Alibaba shares are seesawing over conflicting reports that Beijing will finally allow the $34 billion IPO of its fintech affiliate
Shares in China e-commerce giant Alibaba Group Holding have been on a wild overnight ride, chasing conflicting reports on whether Chinese regulators will reverse their block on Alibaba financial affiliate Ant Group’s $34 billion IPO.
Alibaba’s share price fell by 8.1% in U.S. trading Thursday, after both Bloomberg and Reuters reported that Beijing was considering reviving Ant’s IPO, which regulators nixed 19 months ago—only to have both Ant and the Chinese market regulator deny the reports soon after.
Bloomberg, ahead of U.S. markets opening on Thursday, reported that the China Securities Regulatory Commission (CSRC) was in early discussions to assess the fintech company’s plans, as well as issue a license to the company that would allow it to be treated more like a bank. Reuters then reported that Ant was hoping to file a prospectus for an IPO in Hong Kong and Shanghai as early as July.
But, hours later, the CSRC said it was not conducting a review on an Ant offering, and Ant said it had no plans to revive the IPO. The uncertainty seemed to spook U.S. investors in Chinese stocks. On Thursday, Alibaba’s 8.1% loss led a decline in U.S-listed China tech stocks, with the Nasdaq Golden Dragon Index down by 6.8%.
The e-commerce group then reversed its U.S. losses in Hong Kong trading, where Alibaba has a secondary listing. The group’s Hong Kong listed shares had risen 1.7% by noon local time. Sentiment in other China tech shares appeared to have recovered by noon Hong Kong time, too. The Hang Seng Tech Index was up 0.9%, with leaders Tencent up 0.1%, and Meituan up 1.4%.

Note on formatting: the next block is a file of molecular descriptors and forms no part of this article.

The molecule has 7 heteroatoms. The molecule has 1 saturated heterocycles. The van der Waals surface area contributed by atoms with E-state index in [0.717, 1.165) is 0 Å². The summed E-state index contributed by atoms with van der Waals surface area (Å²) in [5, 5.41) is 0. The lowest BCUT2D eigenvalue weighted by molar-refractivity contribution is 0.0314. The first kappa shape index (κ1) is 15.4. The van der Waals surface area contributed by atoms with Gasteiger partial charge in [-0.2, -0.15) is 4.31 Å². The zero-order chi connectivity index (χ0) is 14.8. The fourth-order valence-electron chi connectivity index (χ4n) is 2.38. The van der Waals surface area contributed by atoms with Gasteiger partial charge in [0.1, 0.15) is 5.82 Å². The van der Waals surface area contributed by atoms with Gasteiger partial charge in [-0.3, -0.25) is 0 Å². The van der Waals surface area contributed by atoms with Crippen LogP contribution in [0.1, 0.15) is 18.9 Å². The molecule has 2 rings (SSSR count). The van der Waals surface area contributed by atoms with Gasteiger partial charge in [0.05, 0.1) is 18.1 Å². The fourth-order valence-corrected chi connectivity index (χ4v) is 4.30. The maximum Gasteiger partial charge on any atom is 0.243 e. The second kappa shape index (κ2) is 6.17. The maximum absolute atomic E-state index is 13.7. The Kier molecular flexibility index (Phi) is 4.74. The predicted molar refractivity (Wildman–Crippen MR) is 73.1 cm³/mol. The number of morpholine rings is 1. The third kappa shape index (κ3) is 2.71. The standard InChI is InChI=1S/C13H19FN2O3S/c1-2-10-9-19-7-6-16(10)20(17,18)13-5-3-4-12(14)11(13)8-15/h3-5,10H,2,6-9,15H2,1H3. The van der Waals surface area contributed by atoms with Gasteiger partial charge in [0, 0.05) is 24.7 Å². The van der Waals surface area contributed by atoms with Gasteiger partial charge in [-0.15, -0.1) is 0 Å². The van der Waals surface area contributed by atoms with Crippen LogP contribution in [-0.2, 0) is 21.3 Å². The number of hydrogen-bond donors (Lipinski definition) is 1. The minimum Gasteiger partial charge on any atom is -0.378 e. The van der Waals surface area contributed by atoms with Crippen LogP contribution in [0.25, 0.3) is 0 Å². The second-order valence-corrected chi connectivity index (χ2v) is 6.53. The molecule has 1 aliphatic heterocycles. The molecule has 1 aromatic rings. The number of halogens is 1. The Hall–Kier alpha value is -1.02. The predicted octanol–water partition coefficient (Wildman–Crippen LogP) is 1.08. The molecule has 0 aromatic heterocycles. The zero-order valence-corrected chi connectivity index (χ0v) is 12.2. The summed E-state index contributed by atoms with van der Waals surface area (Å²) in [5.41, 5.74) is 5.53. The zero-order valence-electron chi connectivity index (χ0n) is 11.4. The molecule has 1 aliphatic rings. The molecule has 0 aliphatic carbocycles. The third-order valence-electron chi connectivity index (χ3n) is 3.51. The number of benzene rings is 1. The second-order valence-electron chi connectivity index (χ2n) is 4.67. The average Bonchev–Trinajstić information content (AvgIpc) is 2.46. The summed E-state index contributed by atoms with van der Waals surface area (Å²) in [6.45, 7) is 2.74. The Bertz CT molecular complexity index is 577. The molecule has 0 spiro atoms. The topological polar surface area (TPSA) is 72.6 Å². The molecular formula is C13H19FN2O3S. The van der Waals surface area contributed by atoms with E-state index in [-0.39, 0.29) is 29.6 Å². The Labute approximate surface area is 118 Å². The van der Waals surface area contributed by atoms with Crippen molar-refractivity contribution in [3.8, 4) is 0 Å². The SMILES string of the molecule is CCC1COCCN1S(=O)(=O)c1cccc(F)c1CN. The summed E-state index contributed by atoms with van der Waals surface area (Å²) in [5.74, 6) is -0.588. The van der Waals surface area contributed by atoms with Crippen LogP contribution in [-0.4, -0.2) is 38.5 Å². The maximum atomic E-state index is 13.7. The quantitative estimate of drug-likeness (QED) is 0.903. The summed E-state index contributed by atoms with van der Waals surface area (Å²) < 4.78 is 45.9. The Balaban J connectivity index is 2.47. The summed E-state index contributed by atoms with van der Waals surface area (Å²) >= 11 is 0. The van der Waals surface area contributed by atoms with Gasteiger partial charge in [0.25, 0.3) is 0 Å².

A return of Ant’s IPO would be a stunning turnaround for the fintech company. Ant’s record-breaking IPO was originally scheduled for November 2020, but regulators forced its cancellation following comments from founder Jack Ma that the government was being too conservative about financial risk.
After regulators yanked Ant’s IPO, Ma disappeared from public view, and Beijing’s crackdown soon shifted to Alibaba, which Ant owner Jack Ma also founded. The e-commerce company was slapped with a $2.8 billion antitrust fine in April 2021.
Thursday’s plunge in Alibaba and China tech shares ended a four-day rally, as investors had been encouraged by signs of an easing crackdown.
On Monday, the Wall Street Journal reported that Beijing was planning to end its cybersecurity probe into Didi Global, which was launched days after the ride-hailing company had its blockbuster listing in New York last July. Investors were also encouraged by Shanghai’s “reopening” on June 1. On Thursday, Shanghai said it would send several districts back into lockdown this weekend after it found six COVID cases.
Alibaba shares were one of the best performers amid the rally. Shares in the e-commerce company increased by 19.7% between Monday’s open and Thursday’s close in Hong Kong. The Hang Seng Tech Index, which tracks the 30 largest tech firms listed in Hong Kong, increased by 8.0% over the same period.